March 2017 Credo
‘They will perish, but you will remain; they will all wear out like a garment. You will change them like a robe, and they will pass away, but you are the same, and your years have no end’ (Psalm 102:25-26). So writes the Psalmist, as he reflects on the temporal nature of all created things – however excellent – compared to the unchanging permanence of their Creator.
Passages that speak of the unchanging nature of God are scattered throughout the Bible. In Malachi 3:6, the fact of God’s unchanging or immutable nature is categorically declared by the Creator himself: ‘For I, the Lord, do not change …’ And in his epistle, James testifies that ‘Every good gift and every perfect gift is from above, coming down from the Father of lights with whom there is no variation or shadow or change’ (James 1:17).
The doctrine of divine immutability – that the eternal Creator of the universe does not change because he cannot change – has occupied a central place in the Christian understanding of God since the beginning of Christianity. Divine immutability not only distinguishes the Creator from the created order – which is always in flux and subject to change – it sets him apart from other notions of deity found in the Ancient Near Eastern and the Greco-Roman worlds.
But this concept has not only been misunderstood, it has also been subjected to serious distortions.
Part of the reason why misconceptions of divine immutability had arisen in history of theology is the uncritical incorporation of Hellenistic philosophy into the Christian understanding of God. Such metaphysical adulterations have resulted in a notion of divine immutability that renders God immobile and sterile – for movement, it is argued, suggests change.
This idea of immutability as immobility is further reinforced by certain conceptions of eternality. The Bible clearly depicts the Creator as eternal, without beginning or end. But eternality, according to some philosophical accounts, is equated with timelessness.
This means that the eternal God must be motionless and inactive – for movement suggests sequence, which in turn in some sense implies change. Because of these metaphysical aberrations, to speak of divine immutability is to picture him in an ‘eternally frozen pose’, to use J. I. Packer’s memorable expression.
But this conception of God is totally alien to the Creator and Redeemer that the Bible speaks about, who is actively involved in the affairs of the world, especially those of his people.
In rejecting this erroneous view of divine immutability, and in an attempt to recover something of the biblical testimony of God as dynamic and responsive to his creatures, some modern theologians have swung to the other extreme. They have constructed a God who is so vulnerable to the contingencies of history and who can be so profoundly affected by human actions that even his grand purpose for the world can be thwarted or derailed.
We see this in some versions of process theology and open theism.
Such approaches, however, are distortions because they paint a picture of a God who is not sovereign, all-powerful and wise. In this sense, our conception of divine immutability can give the other divine attributes a different hue.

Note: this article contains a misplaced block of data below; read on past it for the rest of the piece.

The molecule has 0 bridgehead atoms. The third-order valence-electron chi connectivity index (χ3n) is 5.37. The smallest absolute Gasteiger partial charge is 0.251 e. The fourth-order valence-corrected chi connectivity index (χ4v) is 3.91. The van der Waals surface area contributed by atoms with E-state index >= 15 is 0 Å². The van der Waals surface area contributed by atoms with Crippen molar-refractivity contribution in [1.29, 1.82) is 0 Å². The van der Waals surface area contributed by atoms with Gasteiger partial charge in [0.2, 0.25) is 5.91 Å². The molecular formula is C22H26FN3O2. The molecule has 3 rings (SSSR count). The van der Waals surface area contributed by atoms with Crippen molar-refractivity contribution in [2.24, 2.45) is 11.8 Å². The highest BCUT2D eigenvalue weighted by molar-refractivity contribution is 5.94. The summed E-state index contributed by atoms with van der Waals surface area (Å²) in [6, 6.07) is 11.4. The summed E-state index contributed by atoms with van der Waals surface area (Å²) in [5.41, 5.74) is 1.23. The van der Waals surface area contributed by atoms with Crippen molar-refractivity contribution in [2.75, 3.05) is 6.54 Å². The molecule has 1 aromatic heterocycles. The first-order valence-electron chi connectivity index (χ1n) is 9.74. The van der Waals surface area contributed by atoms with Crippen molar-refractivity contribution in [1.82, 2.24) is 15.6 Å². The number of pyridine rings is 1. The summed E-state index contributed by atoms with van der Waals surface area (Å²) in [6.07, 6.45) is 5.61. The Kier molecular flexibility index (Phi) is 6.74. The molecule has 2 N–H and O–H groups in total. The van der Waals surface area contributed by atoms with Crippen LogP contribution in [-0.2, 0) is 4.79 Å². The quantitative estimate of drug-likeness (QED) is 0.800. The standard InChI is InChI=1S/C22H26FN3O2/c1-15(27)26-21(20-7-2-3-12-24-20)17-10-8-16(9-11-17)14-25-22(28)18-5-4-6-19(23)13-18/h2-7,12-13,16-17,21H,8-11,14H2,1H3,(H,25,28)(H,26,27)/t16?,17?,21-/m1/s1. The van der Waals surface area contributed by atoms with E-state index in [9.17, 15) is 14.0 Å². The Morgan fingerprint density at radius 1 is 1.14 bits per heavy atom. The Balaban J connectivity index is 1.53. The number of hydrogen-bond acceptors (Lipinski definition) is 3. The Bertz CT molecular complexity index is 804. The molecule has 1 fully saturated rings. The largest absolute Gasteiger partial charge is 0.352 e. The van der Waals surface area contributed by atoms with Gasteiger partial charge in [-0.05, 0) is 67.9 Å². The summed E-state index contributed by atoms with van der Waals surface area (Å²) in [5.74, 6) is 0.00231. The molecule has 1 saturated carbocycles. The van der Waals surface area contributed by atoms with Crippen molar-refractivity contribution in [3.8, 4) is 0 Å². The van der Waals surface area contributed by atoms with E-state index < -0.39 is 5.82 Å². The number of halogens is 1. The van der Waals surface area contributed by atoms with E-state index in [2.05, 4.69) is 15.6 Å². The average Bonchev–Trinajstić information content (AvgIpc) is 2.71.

Any attempt to understand what it means to say that God is immutable or unchanging must avoid the two opposite errors of equating immutability with immobility on the one hand, and of forming a picture of God whose will and purpose are completely malleable, subjected to human actions, on the other.
Furthermore, any attempt to speak of divine immutability must take absolutely seriously the entire counsel of the Word of God. It must resist the temptation of privileging some biblical passages over others, even if it enables us to avoid some theological conundrums.
Thus, for example, in Numbers 23:19 we read: ‘God is not a man, that he should lie, or a son of man, that he should change his mind’. But in Ezekiel 16: 42, we have these words: ‘So will I satisfy my wrath on you, and my jealousy shall depart from you. I will be calm and will no more be angry’ – suggesting a change of mind.
Attempts to explain the passages that speak about God changing his mind by describing them as anthropomorphic – as attempts to depict God in human terms – are not always convincing. The question remains: do these passages say something true about God?
How, then, are we to understand what the Bible means by divine immutability? Space allows us to only outline an answer to this question.
To speak of divine immutability is to maintain that God’s being and nature does not undergo any change – it is to say that God is perfect. God does not experience any qualitative change: he neither grows nor diminishes.
Divine immutability also suggests that God’s character is consistent – he is not good today, but evil tomorrow. God is always just, always merciful, always loving. Divine immutability therefore suggests that God is always trustworthy.
And finally, divine immutability points to the fact that God’s purpose and plan for the world that he has created are unchanging. God will accomplish whatever he has purposed to achieve when he brought the world into being.
This understanding of the unchanging nature of God addresses the deficiencies in the concept of immutability that is distorted by Hellenistic philosophy on the one hand, and the view espoused by process theology and open theism on the other.
It corresponds closely to the biblical testimony about an unchanging God who is profoundly and intimately involved in the creation, the loving and faithful God who has made a covenant with his people.